The flowering panicle or pole is a huge inflorescence sent up from the heart of the plant. It is fifteen to twenty feet high, and sometimes higher. From the base, which is about four inches in diameter, it gradually tapers upward into a fine, slender rod. The branches carry numerous greenish-yellow flowers, giving the whole a candelabral character. In Agave sisalana the flowers are seldom followed by seed pods; exceptionally, one or two may be produced. When the flowers have fallen off, at the ends of the branches in the axils near the flower scar there are produced numerous small bulbels, which eventually develop into plantlets of considerable size. These are locally called "pole plants," and the sisal plant is capable of being abundantly propagated, either by means of the "pole plants" or "root suckers," the latter of which, however, are preferred by the planters.
The. Toba Lake.—The most striking feature of the Batak tableland of Sumatra is the great sheet of water known as the Toba Lake, of which, though only as a name, geographers have been cognizant for more than a century. It lies, according to Baron Anatole von Hugel, about twenty-five hundred feet above the sea; and, trending from the southwest to the northeast, has a length of about fifty miles, with an average breadth of sixteen miles. It is oblong in shape, and has a considerably indented coast line. The natives call it by two distinct names; for the central third of its length is so blocked by a large and populous island as to divide it into two basins. The island consists of a compact mountain range of gentle contour, attaining its greatest height at fifty-two hundred feet. Of the narrow channels which separate this island from the mainland, one is navigable at all times, while the other is so shallow as to be fordable on foot when the water is low. The lake has a considerable outflow, which, after a short course, forms a respectable waterfall, and eventually joins the sea. No river, however, flows into the lake; and the insignificant rivulets and brooks that run down its steep shores are the only visible streams that feed its wide waters—a large expanse, indeed, considering that its water-surface area is three times that of the Lake of Constance. The frequent and regular changes in the hue of the lake are a peculiarity worth mentioning. "Of a morning, the surface being then mostly unruffled, it appears of a fine dark blue, which changes to a greenish tint along the shores; by noon it is of a leaden gray; and of an afternoon it is whitened with foam by a fierce wind, which here blows with strange regularity."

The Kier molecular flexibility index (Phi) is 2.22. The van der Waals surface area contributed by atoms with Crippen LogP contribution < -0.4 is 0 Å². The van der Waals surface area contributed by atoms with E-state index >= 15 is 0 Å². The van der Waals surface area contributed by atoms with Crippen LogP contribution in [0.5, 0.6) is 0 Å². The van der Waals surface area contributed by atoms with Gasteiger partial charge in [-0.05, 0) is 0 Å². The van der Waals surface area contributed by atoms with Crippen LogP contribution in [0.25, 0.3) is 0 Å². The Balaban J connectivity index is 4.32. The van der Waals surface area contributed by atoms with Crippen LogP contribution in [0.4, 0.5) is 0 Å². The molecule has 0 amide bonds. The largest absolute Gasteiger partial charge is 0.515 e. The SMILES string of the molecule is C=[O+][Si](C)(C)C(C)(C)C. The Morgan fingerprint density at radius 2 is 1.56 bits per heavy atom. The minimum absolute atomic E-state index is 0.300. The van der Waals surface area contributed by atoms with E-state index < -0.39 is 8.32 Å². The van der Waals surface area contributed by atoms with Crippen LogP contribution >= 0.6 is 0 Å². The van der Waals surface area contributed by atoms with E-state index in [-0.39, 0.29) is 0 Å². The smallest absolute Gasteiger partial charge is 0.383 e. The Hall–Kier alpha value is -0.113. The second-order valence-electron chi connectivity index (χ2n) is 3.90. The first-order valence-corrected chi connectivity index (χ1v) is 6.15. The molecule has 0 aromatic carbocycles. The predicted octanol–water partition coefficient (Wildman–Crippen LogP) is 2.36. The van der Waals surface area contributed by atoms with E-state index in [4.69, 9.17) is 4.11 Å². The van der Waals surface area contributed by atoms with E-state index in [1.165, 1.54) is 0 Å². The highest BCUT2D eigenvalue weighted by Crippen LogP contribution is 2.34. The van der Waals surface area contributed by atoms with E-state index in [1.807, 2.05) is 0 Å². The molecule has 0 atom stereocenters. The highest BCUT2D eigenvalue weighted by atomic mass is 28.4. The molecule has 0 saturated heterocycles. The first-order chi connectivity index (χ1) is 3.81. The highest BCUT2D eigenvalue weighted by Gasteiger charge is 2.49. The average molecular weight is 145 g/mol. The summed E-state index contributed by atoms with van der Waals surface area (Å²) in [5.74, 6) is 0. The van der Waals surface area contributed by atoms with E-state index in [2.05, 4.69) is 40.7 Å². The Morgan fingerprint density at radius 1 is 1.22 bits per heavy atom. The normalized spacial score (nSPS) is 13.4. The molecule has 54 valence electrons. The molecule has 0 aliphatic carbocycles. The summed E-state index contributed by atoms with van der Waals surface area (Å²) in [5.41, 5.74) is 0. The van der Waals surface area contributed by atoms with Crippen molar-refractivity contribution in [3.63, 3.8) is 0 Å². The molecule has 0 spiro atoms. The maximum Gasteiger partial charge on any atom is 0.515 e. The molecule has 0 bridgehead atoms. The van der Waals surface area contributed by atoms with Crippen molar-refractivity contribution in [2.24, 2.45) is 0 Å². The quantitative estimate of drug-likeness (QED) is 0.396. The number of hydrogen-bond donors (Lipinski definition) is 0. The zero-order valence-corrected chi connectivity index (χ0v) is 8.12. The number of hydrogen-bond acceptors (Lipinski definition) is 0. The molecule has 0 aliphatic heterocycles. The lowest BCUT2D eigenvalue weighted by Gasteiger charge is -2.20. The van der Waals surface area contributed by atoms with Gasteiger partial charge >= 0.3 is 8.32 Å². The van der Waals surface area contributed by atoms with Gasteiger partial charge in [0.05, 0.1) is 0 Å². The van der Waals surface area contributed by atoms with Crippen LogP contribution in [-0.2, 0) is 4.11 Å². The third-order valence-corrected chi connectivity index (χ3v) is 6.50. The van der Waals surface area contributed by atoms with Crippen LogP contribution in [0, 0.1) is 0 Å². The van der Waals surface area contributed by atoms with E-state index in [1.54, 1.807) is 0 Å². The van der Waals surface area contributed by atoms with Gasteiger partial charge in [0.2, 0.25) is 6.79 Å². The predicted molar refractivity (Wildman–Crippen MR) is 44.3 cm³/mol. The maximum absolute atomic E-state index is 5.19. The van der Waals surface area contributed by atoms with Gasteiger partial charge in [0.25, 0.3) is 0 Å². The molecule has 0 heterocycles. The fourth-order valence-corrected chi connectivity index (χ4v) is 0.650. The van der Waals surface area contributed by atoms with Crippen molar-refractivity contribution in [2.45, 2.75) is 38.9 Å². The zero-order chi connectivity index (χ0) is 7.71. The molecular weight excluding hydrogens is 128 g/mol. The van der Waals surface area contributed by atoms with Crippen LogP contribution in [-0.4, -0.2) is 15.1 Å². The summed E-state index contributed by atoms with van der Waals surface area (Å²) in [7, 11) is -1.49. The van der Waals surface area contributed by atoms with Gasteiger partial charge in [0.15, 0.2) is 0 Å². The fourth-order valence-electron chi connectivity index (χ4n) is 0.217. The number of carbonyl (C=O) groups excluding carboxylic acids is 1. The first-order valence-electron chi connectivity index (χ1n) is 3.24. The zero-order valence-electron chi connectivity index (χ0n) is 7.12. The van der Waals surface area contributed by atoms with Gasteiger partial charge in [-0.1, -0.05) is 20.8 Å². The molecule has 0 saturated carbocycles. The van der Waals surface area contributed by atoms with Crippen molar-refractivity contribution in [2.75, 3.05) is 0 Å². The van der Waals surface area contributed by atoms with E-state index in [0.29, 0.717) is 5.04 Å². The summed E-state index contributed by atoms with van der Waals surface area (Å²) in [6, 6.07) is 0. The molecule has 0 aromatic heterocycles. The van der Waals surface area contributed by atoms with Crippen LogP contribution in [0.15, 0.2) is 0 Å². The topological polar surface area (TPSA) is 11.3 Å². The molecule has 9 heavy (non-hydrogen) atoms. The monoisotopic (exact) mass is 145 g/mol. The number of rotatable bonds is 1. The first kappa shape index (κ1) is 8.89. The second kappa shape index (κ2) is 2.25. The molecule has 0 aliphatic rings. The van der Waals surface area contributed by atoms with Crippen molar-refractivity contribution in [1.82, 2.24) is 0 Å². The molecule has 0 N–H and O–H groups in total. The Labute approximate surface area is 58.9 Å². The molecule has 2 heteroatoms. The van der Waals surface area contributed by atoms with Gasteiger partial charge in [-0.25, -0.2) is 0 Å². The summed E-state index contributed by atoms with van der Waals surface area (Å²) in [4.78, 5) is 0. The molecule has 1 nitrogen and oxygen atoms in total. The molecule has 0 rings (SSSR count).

The Professional Criminal.—In a recent article in Blackwood's Magazine Mr. Anderson discusses the appropriate treatment by the state of the professional criminal, and the ineffectiveness of the present system. In speaking of the sentencing of a criminal of this class, who had previously spent several terms in the penitentiary, to five years' penal servitude, he says: "But have the interests of the community been adequately safeguarded in this case? It may perhaps be urged that such a sentence will be inadequate in deterring others from committing burglaries. But what others? People talk as though the masses of the population were kept from crime only by its penalties. As a matter of fact, crimes of this kind ('burglaries') are the work of professionals. Here, then, is a class of men who have deliberately outlawed themselves. They have had warning after warning, but on each occasion have returned to their evil courses, and now, having been once again brought to justice, the state shuts them up for a few years, and at the end of that time they are to be let loose on society once more to perpetrate a new series of crimes." To illustrate the absurdity of such a proceeding, Mr. Anderson suggests a comparison: If game preserves were being destroyed by a fox, and carefully arranged traps were set at considerable expense to catch him, it would be considered a trifle short-sighted if, after capturing and caging the fox for a time, he were again set free, and the same process gone through with at varying intervals for the rest of the fox's life; and yet this is substantially the process which is pursued by the state with the professional criminal. Most of his class are as hopeless, so far as individual reform is concerned, as is the fox. The whole trend of modern criminology points toward the conclusion that he is a criminal through nature, and is as much of